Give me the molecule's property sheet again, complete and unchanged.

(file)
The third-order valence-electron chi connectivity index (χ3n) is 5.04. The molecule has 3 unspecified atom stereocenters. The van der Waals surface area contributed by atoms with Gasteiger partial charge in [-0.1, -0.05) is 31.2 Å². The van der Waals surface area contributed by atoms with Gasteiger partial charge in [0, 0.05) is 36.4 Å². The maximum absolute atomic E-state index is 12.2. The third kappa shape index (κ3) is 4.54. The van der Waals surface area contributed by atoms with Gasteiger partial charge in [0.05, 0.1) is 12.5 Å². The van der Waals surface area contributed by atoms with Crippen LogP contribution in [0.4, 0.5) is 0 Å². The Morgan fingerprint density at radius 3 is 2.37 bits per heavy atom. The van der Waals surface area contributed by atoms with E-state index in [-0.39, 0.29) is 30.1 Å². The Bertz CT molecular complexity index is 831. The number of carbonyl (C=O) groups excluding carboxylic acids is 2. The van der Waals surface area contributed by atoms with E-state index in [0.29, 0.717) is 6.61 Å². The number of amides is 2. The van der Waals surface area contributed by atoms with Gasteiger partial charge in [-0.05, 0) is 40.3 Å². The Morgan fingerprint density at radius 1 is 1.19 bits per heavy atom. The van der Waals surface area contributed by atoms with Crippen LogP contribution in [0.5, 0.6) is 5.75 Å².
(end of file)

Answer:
The third-order valence-electron chi connectivity index (χ3n) is 5.04. The molecule has 3 unspecified atom stereocenters. The van der Waals surface area contributed by atoms with Gasteiger partial charge in [-0.1, -0.05) is 31.2 Å². The van der Waals surface area contributed by atoms with Gasteiger partial charge in [0, 0.05) is 36.4 Å². The maximum absolute atomic E-state index is 12.2. The third kappa shape index (κ3) is 4.54. The van der Waals surface area contributed by atoms with Gasteiger partial charge in [0.05, 0.1) is 12.5 Å². The van der Waals surface area contributed by atoms with Crippen LogP contribution in [0.4, 0.5) is 0 Å². The Morgan fingerprint density at radius 3 is 2.37 bits per heavy atom. The van der Waals surface area contributed by atoms with E-state index in [-0.39, 0.29) is 30.1 Å². The Bertz CT molecular complexity index is 831. The number of carbonyl (C=O) groups excluding carboxylic acids is 2. The van der Waals surface area contributed by atoms with E-state index in [0.29, 0.717) is 6.61 Å². The number of amides is 2. The van der Waals surface area contributed by atoms with Gasteiger partial charge in [-0.05, 0) is 40.3 Å². The Morgan fingerprint density at radius 1 is 1.19 bits per heavy atom. The van der Waals surface area contributed by atoms with Crippen LogP contribution in [0.5, 0.6) is 5.75 Å².